For an example I find the Cartoon Moviestars version of Puttin On the Dog the best one, which means good quality sources do exist.
Jason Todd  
#15 Posted : Thursday, November 16, 2017 6:57:06 AM(UTC)
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Originally Posted by: Cool_Cat Go to Quoted Post
No, I meant the normal reissue title.


Got it. That logo also appears on the Turner print of The Million Dollar Cat, as we all know.

Who exactly had access to the prints used for the Cartoon Moviestars tapes? And why didn't Turner Entertainment simply use those masters for TV syndication? In my honest opinion, even Warner's remastering of the Golden Collection prints for Sufferin' Cats, The Zoot Cat, etc, look miles better than the Turner prints--which generally look faded as shit.

Edited by user Thursday, November 16, 2017 7:04:10 AM(UTC)  | Reason: Not specified

Cool_Cat  
#16 Posted : Thursday, November 16, 2017 7:29:05 PM(UTC)
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Those Cartoon Moviestars versions come from the 80s, that was during the analog era. Considering how most of them were taken from good source material, they look pretty much like most of the post 48 Looney Tunes versions you see on TV.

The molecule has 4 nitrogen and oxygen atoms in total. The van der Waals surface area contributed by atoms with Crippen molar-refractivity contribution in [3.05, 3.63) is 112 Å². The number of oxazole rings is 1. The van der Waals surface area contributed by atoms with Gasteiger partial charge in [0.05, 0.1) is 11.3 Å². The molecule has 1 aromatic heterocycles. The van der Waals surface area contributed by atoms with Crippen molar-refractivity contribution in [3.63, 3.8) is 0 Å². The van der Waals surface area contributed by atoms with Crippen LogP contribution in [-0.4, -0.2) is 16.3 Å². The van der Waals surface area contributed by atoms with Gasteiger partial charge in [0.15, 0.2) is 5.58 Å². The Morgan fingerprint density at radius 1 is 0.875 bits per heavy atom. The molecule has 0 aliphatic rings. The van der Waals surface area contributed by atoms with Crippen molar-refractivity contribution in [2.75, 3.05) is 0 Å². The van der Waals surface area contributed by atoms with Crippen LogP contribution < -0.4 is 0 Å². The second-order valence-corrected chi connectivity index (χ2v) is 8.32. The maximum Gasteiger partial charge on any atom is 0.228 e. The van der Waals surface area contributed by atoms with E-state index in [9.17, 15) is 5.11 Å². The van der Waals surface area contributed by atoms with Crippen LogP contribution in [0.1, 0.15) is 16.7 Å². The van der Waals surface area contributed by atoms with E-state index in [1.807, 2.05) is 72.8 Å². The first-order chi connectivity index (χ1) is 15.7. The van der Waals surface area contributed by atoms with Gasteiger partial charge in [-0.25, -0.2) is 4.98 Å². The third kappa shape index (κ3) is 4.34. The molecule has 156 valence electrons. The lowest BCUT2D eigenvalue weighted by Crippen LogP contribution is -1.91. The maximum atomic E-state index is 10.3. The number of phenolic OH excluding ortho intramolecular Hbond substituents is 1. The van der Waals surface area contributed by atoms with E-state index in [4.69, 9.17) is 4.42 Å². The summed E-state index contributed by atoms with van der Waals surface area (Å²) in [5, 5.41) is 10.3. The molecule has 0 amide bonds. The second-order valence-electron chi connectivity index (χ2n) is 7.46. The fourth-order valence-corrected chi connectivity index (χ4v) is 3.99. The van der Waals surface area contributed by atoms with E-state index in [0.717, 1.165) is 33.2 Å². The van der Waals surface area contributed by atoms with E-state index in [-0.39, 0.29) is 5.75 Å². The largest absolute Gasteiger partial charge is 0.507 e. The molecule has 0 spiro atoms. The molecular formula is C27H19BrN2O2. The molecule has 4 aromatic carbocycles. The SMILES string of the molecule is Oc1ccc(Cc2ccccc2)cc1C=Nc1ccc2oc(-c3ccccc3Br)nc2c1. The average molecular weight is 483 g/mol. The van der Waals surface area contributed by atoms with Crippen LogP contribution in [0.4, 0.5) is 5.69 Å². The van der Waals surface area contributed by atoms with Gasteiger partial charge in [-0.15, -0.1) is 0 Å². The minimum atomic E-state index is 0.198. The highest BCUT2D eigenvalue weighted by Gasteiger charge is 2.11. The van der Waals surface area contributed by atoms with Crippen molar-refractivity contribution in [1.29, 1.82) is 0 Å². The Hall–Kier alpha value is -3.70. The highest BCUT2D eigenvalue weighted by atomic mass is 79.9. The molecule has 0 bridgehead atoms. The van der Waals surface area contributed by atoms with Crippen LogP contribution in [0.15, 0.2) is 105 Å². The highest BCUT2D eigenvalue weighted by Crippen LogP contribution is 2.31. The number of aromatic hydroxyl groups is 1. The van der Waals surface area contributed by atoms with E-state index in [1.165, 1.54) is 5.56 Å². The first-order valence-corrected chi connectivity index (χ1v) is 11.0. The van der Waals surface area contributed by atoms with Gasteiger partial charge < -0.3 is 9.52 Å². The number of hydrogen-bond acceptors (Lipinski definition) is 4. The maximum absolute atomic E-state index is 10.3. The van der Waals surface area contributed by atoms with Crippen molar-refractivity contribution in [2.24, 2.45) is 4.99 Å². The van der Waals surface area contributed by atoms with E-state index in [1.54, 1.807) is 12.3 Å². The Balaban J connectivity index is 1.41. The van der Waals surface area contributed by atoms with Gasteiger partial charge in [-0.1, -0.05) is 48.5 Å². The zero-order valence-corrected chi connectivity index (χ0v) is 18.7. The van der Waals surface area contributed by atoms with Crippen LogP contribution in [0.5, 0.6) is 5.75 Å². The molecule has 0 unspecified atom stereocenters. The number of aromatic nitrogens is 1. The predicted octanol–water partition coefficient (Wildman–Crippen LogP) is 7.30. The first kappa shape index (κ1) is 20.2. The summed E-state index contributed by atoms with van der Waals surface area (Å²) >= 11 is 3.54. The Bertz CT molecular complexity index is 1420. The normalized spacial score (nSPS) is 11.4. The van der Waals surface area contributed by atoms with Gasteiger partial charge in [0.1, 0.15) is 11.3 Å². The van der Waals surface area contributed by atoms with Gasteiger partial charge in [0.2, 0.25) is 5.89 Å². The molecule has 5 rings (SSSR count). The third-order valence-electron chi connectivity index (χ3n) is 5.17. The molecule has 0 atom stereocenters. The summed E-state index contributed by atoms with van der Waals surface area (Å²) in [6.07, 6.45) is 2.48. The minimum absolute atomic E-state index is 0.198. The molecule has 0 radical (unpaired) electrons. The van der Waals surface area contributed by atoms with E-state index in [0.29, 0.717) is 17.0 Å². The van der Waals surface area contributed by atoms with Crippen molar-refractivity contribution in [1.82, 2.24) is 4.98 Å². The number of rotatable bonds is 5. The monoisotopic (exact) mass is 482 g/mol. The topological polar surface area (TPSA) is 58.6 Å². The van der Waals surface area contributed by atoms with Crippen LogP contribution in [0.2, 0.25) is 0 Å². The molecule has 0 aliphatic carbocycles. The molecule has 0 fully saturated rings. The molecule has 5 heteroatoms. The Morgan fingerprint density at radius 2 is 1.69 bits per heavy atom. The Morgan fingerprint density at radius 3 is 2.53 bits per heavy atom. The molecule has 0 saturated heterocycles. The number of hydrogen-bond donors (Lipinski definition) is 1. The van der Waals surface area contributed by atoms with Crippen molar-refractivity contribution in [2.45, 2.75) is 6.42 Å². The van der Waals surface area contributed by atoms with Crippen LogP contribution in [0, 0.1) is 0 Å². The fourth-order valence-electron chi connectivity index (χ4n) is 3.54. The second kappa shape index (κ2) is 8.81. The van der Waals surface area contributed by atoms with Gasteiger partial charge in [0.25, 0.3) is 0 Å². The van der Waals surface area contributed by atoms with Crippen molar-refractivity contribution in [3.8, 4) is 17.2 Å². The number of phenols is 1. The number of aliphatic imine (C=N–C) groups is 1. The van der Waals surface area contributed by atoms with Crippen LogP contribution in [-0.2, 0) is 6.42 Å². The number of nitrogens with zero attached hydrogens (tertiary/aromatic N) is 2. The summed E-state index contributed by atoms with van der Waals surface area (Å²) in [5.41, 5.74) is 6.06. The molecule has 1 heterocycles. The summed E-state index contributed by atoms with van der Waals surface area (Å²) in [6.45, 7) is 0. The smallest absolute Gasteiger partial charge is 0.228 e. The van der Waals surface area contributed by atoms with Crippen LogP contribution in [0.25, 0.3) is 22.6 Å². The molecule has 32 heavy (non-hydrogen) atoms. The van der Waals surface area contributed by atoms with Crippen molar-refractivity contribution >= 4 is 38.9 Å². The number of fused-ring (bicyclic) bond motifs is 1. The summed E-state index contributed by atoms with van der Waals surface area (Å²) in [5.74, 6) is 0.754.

The Turner versions were also taken from good material, but in some cases they have a very poor color correction, like for an example the color balance on Sleepy Time Tom being way too blue.

I should also mention many of the Turner versions (mostly Harman Ising shorts but also some T&J and Tex Avery) have DVNR. I'm pretty sure WB has the same transfer without DVNR, but they never bother to find the right version for DVD specials.

With this said, I'm not even looking forward for a Tex Avery set if it's going to get the same treatment as the Tom and Jerry ones.
DevonB  
#17 Posted : Thursday, November 16, 2017 10:52:58 PM(UTC)
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Originally Posted by: dbear Go to Quoted Post